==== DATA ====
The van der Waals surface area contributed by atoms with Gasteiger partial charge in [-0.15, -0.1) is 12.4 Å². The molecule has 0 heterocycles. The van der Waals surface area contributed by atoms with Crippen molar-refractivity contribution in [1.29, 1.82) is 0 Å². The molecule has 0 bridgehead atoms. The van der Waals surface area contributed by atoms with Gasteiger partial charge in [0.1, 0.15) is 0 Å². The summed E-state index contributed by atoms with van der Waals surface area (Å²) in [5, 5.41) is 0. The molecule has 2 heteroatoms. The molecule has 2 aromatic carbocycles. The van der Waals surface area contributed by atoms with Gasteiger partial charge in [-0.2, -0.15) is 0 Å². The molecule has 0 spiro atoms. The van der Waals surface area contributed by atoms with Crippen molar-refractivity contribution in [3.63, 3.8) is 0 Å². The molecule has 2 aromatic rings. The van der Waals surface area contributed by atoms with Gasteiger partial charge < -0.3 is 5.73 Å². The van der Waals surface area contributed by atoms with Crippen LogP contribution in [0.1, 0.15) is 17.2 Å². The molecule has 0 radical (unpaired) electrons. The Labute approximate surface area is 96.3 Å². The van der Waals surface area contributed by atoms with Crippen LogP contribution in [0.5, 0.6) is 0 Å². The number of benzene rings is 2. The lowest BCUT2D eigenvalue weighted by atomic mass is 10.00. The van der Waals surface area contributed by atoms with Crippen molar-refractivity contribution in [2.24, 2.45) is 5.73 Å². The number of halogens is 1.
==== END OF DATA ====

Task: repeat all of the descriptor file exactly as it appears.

The van der Waals surface area contributed by atoms with Gasteiger partial charge in [-0.15, -0.1) is 12.4 Å². The molecule has 0 heterocycles. The van der Waals surface area contributed by atoms with Crippen molar-refractivity contribution in [1.29, 1.82) is 0 Å². The molecule has 0 bridgehead atoms. The van der Waals surface area contributed by atoms with Gasteiger partial charge in [0.1, 0.15) is 0 Å². The summed E-state index contributed by atoms with van der Waals surface area (Å²) in [5, 5.41) is 0. The molecule has 2 heteroatoms. The molecule has 2 aromatic carbocycles. The van der Waals surface area contributed by atoms with Gasteiger partial charge in [-0.2, -0.15) is 0 Å². The molecule has 0 spiro atoms. The van der Waals surface area contributed by atoms with Crippen molar-refractivity contribution in [3.63, 3.8) is 0 Å². The molecule has 2 aromatic rings. The van der Waals surface area contributed by atoms with Gasteiger partial charge < -0.3 is 5.73 Å². The van der Waals surface area contributed by atoms with Crippen LogP contribution in [0.1, 0.15) is 17.2 Å². The molecule has 0 radical (unpaired) electrons. The Labute approximate surface area is 96.3 Å². The van der Waals surface area contributed by atoms with Crippen LogP contribution in [0.5, 0.6) is 0 Å². The number of benzene rings is 2. The lowest BCUT2D eigenvalue weighted by atomic mass is 10.00. The van der Waals surface area contributed by atoms with Crippen molar-refractivity contribution in [2.24, 2.45) is 5.73 Å². The number of halogens is 1.